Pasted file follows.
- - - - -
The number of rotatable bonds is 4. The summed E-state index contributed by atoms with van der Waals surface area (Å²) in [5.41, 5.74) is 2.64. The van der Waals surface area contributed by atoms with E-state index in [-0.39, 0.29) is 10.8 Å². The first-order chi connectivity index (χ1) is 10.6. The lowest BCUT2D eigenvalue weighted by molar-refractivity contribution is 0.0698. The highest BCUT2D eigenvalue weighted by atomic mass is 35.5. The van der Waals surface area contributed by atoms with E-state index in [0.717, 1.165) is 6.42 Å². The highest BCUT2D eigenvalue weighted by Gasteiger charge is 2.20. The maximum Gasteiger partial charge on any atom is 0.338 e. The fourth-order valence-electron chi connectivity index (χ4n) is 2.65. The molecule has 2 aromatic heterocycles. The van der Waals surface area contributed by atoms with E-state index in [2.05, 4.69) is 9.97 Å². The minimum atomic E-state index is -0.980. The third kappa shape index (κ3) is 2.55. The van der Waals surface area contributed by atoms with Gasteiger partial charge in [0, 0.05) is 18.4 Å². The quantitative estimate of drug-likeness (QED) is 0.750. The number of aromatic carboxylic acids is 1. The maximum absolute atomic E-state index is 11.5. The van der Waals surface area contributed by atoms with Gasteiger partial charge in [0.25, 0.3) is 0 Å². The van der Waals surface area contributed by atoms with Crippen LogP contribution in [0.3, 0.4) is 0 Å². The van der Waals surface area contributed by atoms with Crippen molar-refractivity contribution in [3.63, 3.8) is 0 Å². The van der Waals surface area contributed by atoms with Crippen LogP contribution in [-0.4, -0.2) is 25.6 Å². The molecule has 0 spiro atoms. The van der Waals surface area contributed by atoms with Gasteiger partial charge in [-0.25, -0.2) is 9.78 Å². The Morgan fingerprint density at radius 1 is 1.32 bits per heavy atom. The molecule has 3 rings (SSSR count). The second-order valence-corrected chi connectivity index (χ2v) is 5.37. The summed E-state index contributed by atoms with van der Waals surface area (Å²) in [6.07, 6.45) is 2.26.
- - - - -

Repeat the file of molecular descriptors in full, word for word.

The number of rotatable bonds is 4. The summed E-state index contributed by atoms with van der Waals surface area (Å²) in [5.41, 5.74) is 2.64. The van der Waals surface area contributed by atoms with E-state index in [-0.39, 0.29) is 10.8 Å². The first-order chi connectivity index (χ1) is 10.6. The lowest BCUT2D eigenvalue weighted by molar-refractivity contribution is 0.0698. The highest BCUT2D eigenvalue weighted by atomic mass is 35.5. The van der Waals surface area contributed by atoms with E-state index in [0.717, 1.165) is 6.42 Å². The highest BCUT2D eigenvalue weighted by Gasteiger charge is 2.20. The maximum Gasteiger partial charge on any atom is 0.338 e. The fourth-order valence-electron chi connectivity index (χ4n) is 2.65. The molecule has 2 aromatic heterocycles. The van der Waals surface area contributed by atoms with E-state index in [2.05, 4.69) is 9.97 Å². The minimum atomic E-state index is -0.980. The third kappa shape index (κ3) is 2.55. The van der Waals surface area contributed by atoms with Gasteiger partial charge in [0, 0.05) is 18.4 Å². The quantitative estimate of drug-likeness (QED) is 0.750. The number of aromatic carboxylic acids is 1. The maximum absolute atomic E-state index is 11.5. The van der Waals surface area contributed by atoms with Gasteiger partial charge in [0.25, 0.3) is 0 Å². The van der Waals surface area contributed by atoms with Crippen LogP contribution in [0.3, 0.4) is 0 Å². The van der Waals surface area contributed by atoms with Crippen molar-refractivity contribution in [3.63, 3.8) is 0 Å². The van der Waals surface area contributed by atoms with Crippen LogP contribution in [-0.4, -0.2) is 25.6 Å². The molecule has 0 spiro atoms. The van der Waals surface area contributed by atoms with Gasteiger partial charge in [-0.25, -0.2) is 9.78 Å². The Morgan fingerprint density at radius 1 is 1.32 bits per heavy atom. The molecule has 3 rings (SSSR count). The second-order valence-corrected chi connectivity index (χ2v) is 5.37. The summed E-state index contributed by atoms with van der Waals surface area (Å²) in [6.07, 6.45) is 2.26.